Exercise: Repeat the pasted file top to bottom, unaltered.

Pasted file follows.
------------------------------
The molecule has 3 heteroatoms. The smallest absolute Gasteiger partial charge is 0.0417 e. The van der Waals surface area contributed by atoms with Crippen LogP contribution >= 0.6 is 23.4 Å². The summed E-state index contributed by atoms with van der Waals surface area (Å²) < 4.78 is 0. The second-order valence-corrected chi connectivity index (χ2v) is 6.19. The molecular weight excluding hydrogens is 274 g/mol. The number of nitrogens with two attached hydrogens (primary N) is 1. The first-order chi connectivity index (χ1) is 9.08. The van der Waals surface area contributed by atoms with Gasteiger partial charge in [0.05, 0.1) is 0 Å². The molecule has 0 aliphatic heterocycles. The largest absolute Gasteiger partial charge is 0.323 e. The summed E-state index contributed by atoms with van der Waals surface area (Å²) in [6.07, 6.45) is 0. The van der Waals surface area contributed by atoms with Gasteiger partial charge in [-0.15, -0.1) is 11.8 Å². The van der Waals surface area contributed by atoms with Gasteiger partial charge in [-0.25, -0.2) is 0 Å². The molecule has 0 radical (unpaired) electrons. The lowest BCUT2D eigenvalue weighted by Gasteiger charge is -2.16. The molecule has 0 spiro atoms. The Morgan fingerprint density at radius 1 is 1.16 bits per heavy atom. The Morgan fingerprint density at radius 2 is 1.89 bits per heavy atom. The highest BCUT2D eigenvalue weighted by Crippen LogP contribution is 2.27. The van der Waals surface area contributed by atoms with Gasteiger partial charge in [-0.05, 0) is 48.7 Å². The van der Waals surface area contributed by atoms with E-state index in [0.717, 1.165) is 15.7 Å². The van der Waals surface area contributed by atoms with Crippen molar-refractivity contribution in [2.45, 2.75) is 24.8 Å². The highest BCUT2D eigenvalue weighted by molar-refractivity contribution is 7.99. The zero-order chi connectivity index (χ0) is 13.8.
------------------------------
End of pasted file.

The molecule has 3 heteroatoms. The smallest absolute Gasteiger partial charge is 0.0417 e. The van der Waals surface area contributed by atoms with Crippen LogP contribution >= 0.6 is 23.4 Å². The summed E-state index contributed by atoms with van der Waals surface area (Å²) < 4.78 is 0. The second-order valence-corrected chi connectivity index (χ2v) is 6.19. The molecular weight excluding hydrogens is 274 g/mol. The number of nitrogens with two attached hydrogens (primary N) is 1. The first-order chi connectivity index (χ1) is 9.08. The van der Waals surface area contributed by atoms with Gasteiger partial charge in [0.05, 0.1) is 0 Å². The molecule has 0 aliphatic heterocycles. The largest absolute Gasteiger partial charge is 0.323 e. The summed E-state index contributed by atoms with van der Waals surface area (Å²) in [6.07, 6.45) is 0. The van der Waals surface area contributed by atoms with Gasteiger partial charge in [-0.15, -0.1) is 11.8 Å². The van der Waals surface area contributed by atoms with Gasteiger partial charge in [-0.25, -0.2) is 0 Å². The molecule has 0 radical (unpaired) electrons. The lowest BCUT2D eigenvalue weighted by Gasteiger charge is -2.16. The molecule has 0 spiro atoms. The Morgan fingerprint density at radius 1 is 1.16 bits per heavy atom. The Morgan fingerprint density at radius 2 is 1.89 bits per heavy atom. The highest BCUT2D eigenvalue weighted by Crippen LogP contribution is 2.27. The van der Waals surface area contributed by atoms with Gasteiger partial charge in [-0.05, 0) is 48.7 Å². The van der Waals surface area contributed by atoms with E-state index in [0.717, 1.165) is 15.7 Å². The van der Waals surface area contributed by atoms with Crippen molar-refractivity contribution in [2.45, 2.75) is 24.8 Å². The highest BCUT2D eigenvalue weighted by molar-refractivity contribution is 7.99. The zero-order chi connectivity index (χ0) is 13.8.